Flannery O’ Connor stands as one of the few people to write in Southern Gothic Style, and also is one of the few authors that creates characters as grotesque. She makes her stories with flawed characters that are filled with elements of the grotesque to show that there are boundaries between the normal and the abnormal, to ultimately lead each reader to conclude something about morality.
Wise blood is a perfect illustration of how Flannery O’Connor’s uses her unique style of writing.
Synopsis of Wise Blood
Wise Blood is a story about Hazel Motes, who is a 22 year-old who is struggling with his faith. A street preacher named Asa Hawks later puts a spell on Hazel Motes, and as a result Hazel Motes founds The Church of God Without Christ as an act of his non-faith disposition. He meets Enoch Emery, a young guy who has “wise blood,” as the book calls it, who leads Hazel Motes to a mummified holy child.
Later, Hazel starts preaching for people to not believe in Jesus, but to join his church instead. He also falls for Lily Sabbath, Asa Hawks’s 15 year old daughter…..
As the story ends, Hazel Motes finds himself alone and has ultimately become the blind preacher himself (Asa Hawks), as Hazel Motes wears dark sunglasses and puts rocks in his shoes everyday until his death.
Synopsis of Revelation
The book starts out with Ruby Turpin waiting in the hospital. As she waits she judges and categorizes the other people in the hospital. Mary Grace, a obese girl with acne at the hospital, later throws a book at her entitled Human Development. Mary Grace later calls her a warthog and tells her to go back to hell where she came from, after throwing the book at Mrs. Turpin. Later, at home, Mrs. Turpin is deeply shaken by the message, and asks God for council concerning the matter. His answer comes in the form of a vision of people marching to Heaven, a procession led by all the people she has most held in contempt. And later sees the vision as a sign of mercy from God, concerning the situation.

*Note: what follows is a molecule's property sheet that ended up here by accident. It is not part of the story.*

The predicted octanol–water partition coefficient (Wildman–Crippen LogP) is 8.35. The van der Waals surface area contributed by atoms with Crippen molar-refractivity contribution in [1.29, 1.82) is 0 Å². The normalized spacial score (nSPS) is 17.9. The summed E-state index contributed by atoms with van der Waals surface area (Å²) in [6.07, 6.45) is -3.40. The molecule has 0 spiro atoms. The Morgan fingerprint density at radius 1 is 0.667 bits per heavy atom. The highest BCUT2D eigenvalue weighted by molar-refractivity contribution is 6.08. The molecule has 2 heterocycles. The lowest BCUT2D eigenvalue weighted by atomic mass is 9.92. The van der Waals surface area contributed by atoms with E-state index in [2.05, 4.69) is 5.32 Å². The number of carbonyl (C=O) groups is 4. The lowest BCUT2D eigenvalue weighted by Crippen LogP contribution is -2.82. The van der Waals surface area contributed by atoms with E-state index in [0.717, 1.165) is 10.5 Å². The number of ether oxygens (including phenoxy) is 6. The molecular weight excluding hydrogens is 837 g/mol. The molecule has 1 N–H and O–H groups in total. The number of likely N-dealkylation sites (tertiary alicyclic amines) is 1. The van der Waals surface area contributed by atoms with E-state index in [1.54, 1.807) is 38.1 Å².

Using the Grotesque
The characters in Flannery O’ Connors Wise Blood and Revelation are ultimately flawed characters that we can all relate to. She uses each character flaw for the sole purpose of leading each reader to the ultimate good. For example, in O’ Connor’s story Revelation, she uses the grotesque character Mrs. Turpin, who is judgmental towards other people and has self righteous attitude, to point the reader to the good, which is Mrs. Turpin later being humbled. She also does this in Wise Blood, as Hazel Motes struggles and runs from his faith, which ultimately leads Hazel Motes to his ruin, as he is left alone at the end of the book. O’Connor also uses this same principle of the grotesque in her other story Good Country People, by showing Joy Hopewell’s many flaws. This leads the reader to focus on the good characters in her story like Mrs. Hopewell, who is, ‘a woman of great patience.’